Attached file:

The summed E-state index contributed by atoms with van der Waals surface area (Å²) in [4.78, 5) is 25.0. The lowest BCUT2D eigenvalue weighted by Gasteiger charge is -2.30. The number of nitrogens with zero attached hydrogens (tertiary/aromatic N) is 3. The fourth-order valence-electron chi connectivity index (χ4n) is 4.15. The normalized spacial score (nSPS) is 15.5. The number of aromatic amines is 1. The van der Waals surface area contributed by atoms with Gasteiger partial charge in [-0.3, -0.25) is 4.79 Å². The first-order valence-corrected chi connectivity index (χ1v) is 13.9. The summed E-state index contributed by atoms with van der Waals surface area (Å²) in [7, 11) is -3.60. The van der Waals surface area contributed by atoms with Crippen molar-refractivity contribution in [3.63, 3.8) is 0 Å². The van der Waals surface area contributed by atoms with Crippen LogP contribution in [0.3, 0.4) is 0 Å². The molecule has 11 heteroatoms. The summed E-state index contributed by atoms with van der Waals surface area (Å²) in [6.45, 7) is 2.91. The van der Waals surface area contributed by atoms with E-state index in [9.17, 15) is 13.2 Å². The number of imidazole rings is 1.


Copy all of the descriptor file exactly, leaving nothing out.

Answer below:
The summed E-state index contributed by atoms with van der Waals surface area (Å²) in [4.78, 5) is 25.0. The lowest BCUT2D eigenvalue weighted by Gasteiger charge is -2.30. The number of nitrogens with zero attached hydrogens (tertiary/aromatic N) is 3. The fourth-order valence-electron chi connectivity index (χ4n) is 4.15. The normalized spacial score (nSPS) is 15.5. The number of aromatic amines is 1. The van der Waals surface area contributed by atoms with Gasteiger partial charge in [-0.3, -0.25) is 4.79 Å². The first-order valence-corrected chi connectivity index (χ1v) is 13.9. The summed E-state index contributed by atoms with van der Waals surface area (Å²) in [7, 11) is -3.60. The van der Waals surface area contributed by atoms with Crippen molar-refractivity contribution in [3.63, 3.8) is 0 Å². The van der Waals surface area contributed by atoms with Crippen LogP contribution in [0.3, 0.4) is 0 Å². The molecule has 11 heteroatoms. The summed E-state index contributed by atoms with van der Waals surface area (Å²) in [6.45, 7) is 2.91. The van der Waals surface area contributed by atoms with E-state index in [9.17, 15) is 13.2 Å². The number of imidazole rings is 1.